Tie Tourism to Coffee Farming - Amos Wekesa

2699 Views Kampala, Uganda

In short
Speaking in an interview with Uganda Radio Network, Amos Wekesa, the owner of Great Lakes Safaris, said coffee has resonance globally hence the need to weave it into Ugandas tourism.

Renowned Ugandan tourism promoter, Amos Wekesa, has launched a drive to promote econ-tourism around coffee growing.
 
Speaking in an interview with Uganda Radio Network, Wekesa, also the owner of Great Lakes Safaris, said coffee has resonance globally hence the need to weave it into Uganda's tourism.
 
According to Wekesa, all potential tourists to Uganda have heard about, tasted or love coffee yet they do not know how it looks, grown, locally handled and processed.
 
Drawing on the popularity of coffee, Wekesa said designing and marketing coffee-themed tourism packages is crucial.
 
These would for instance involve travels to rural coffee farms, like in the highlands of Bugisu, Alur land and Rwenzori, accommodation, guided tours of coffee plantations and activities, community engagements, cultural activities, visits to nearby tourist sites and local cuisines.
 
That way, explains Wekesa, the tour operators, coffee farmers, other farmers, local hotel owners, local traders, local tourism sites and so forth would be able to make money from coffee.
 
According to Wekesa, tourism is the only sector capable of having a trickle effect on many people by a simple action.
 
Wekesa argued that although Uganda earned 1.4 billion Shillings directly from tourism last year, the real value earned, including indirectly, is about 2.4 billion dollars, equivalent to eight trillion Shillings, or a third of the 2016/17 budget.
 
The eight trillion Shillings is equivalent to the budget for works and transport, education, defence and health sectors combined.
 
Wekesa said if tourism is boosted Uganda would be able to finance its budget easily, adding that focus should be on high end tourists who have a higher spending power.
 
The Uganda Tourism Board puts the number of tourists to Uganda at about 300,000, while the Uganda Wildlife Authority says tourists to national parks stand at 100,000.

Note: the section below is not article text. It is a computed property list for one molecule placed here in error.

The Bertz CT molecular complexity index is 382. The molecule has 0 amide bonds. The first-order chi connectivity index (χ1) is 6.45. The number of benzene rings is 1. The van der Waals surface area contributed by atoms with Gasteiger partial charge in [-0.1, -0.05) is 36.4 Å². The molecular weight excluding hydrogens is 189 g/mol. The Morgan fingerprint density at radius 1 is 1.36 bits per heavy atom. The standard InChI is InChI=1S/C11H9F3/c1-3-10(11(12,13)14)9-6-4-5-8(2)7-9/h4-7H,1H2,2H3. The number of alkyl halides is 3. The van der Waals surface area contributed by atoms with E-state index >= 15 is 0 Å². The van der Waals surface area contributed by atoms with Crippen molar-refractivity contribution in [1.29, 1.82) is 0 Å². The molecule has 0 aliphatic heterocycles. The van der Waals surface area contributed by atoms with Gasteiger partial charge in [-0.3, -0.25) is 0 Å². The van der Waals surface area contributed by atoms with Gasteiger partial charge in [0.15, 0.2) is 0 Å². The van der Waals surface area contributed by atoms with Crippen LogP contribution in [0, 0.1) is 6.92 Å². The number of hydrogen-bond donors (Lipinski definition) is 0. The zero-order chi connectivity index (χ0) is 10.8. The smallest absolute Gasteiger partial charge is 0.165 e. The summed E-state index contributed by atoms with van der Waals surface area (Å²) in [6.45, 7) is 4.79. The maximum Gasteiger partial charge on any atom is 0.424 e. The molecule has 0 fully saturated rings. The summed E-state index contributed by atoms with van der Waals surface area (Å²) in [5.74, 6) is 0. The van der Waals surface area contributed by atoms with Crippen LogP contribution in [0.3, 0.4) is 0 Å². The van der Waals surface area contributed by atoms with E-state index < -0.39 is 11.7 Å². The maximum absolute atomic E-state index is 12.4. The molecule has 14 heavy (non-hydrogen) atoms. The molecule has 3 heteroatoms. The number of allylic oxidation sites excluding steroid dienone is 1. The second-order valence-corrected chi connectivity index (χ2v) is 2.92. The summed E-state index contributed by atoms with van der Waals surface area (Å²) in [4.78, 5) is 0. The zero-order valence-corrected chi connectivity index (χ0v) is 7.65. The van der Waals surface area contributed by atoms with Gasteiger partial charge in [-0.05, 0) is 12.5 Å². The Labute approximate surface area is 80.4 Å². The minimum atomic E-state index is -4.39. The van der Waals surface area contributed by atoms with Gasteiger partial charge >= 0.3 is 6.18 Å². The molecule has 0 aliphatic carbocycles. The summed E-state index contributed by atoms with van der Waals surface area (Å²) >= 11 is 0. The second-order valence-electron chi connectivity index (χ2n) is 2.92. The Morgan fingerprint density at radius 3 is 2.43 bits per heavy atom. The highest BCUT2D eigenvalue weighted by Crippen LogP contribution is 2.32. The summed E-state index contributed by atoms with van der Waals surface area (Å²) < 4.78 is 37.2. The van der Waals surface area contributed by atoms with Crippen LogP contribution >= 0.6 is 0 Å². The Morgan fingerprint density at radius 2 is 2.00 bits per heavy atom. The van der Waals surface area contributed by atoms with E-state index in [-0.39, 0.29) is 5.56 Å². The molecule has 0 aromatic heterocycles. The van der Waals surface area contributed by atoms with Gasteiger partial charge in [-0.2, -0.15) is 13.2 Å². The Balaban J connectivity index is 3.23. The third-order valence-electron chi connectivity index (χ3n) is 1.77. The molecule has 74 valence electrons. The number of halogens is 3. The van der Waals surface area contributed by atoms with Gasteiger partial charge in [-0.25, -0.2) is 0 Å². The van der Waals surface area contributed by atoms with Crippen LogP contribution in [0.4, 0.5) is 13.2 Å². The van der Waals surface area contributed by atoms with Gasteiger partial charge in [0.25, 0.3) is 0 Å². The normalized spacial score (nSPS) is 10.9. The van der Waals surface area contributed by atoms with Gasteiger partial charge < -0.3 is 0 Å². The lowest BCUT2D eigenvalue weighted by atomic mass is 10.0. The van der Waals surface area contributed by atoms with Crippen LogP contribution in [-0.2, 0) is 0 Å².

Wekesa said the real figure is a total of 150,000 tourists with 50,000 going to national parks and the rest heading for cultural tourism.
 
In addition to coffee tourism, Wekesa said Ugandans should start consuming more of the coffee as well as add value before export in order to make the product more valuable.
 
Uganda is now the biggest exporter of coffee in Africa, although Ethiopia still remains the biggest producer of coffee. Unlike in Uganda's case, in Ethiopia about half of the coffee produced is consumed locally.
 
Ugandan coffee exports average 400 million dollars per annum and comprise of 2.6 million bags of Robusta coffee and 740 million bags of Arabica.
 
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About the author

David Rupiny
In his own words, David Rupiny says, "I am literally a self-trained journalist with over 12 years of experience. Add the formative, student days then I can trace my journalism roots to 1988 when as a fresher in Ordinary Level I used to report for The Giraffe News at St Aloysius College Nyapea in northern Uganda.


In addition to URN for which I have worked for five years now, I have had stints at Radio Paidha, Radio Pacis, Nile FM and KFM. I have also contributed stories for The Crusader, The New Vision and The Monitor. I have also been a contributor for international news organisations like the BBC and Institute for War and Peace Reporting. I am also a local stringer for Radio Netherlands Worldwide.


I am also a media entrepreneur. I founded The West Niler newspaper and now runs Rainbow Media Corporation (Rainbow Radio 88.2 FM in Nebbi). My areas of interest are conflict and peacebuilding, business, climate change, health and children and young people, among others."